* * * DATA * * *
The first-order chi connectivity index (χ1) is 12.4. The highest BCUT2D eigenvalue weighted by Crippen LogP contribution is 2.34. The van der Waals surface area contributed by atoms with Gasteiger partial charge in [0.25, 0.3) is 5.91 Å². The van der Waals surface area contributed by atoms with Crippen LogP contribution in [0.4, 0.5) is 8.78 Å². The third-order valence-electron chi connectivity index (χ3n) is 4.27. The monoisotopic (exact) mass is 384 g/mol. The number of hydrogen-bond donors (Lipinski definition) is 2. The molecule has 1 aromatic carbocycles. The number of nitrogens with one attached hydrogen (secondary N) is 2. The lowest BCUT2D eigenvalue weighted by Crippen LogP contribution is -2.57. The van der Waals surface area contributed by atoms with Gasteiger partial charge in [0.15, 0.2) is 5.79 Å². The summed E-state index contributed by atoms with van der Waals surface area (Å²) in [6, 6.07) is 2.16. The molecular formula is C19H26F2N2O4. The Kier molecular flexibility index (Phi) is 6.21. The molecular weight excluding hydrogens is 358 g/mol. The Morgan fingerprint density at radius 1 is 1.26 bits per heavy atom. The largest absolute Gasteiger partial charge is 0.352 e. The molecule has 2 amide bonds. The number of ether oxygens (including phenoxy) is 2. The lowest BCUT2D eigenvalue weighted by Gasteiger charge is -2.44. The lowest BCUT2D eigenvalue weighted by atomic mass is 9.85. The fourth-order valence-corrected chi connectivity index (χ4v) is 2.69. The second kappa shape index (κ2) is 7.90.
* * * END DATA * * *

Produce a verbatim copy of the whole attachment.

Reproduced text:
The first-order chi connectivity index (χ1) is 12.4. The highest BCUT2D eigenvalue weighted by Crippen LogP contribution is 2.34. The van der Waals surface area contributed by atoms with Gasteiger partial charge in [0.25, 0.3) is 5.91 Å². The van der Waals surface area contributed by atoms with Crippen LogP contribution in [0.4, 0.5) is 8.78 Å². The third-order valence-electron chi connectivity index (χ3n) is 4.27. The monoisotopic (exact) mass is 384 g/mol. The number of hydrogen-bond donors (Lipinski definition) is 2. The molecule has 1 aromatic carbocycles. The number of nitrogens with one attached hydrogen (secondary N) is 2. The lowest BCUT2D eigenvalue weighted by Crippen LogP contribution is -2.57. The van der Waals surface area contributed by atoms with Gasteiger partial charge in [0.15, 0.2) is 5.79 Å². The summed E-state index contributed by atoms with van der Waals surface area (Å²) in [6, 6.07) is 2.16. The molecular formula is C19H26F2N2O4. The Kier molecular flexibility index (Phi) is 6.21. The molecular weight excluding hydrogens is 358 g/mol. The Morgan fingerprint density at radius 1 is 1.26 bits per heavy atom. The largest absolute Gasteiger partial charge is 0.352 e. The molecule has 2 amide bonds. The number of ether oxygens (including phenoxy) is 2. The lowest BCUT2D eigenvalue weighted by Gasteiger charge is -2.44. The lowest BCUT2D eigenvalue weighted by atomic mass is 9.85. The fourth-order valence-corrected chi connectivity index (χ4v) is 2.69. The second kappa shape index (κ2) is 7.90.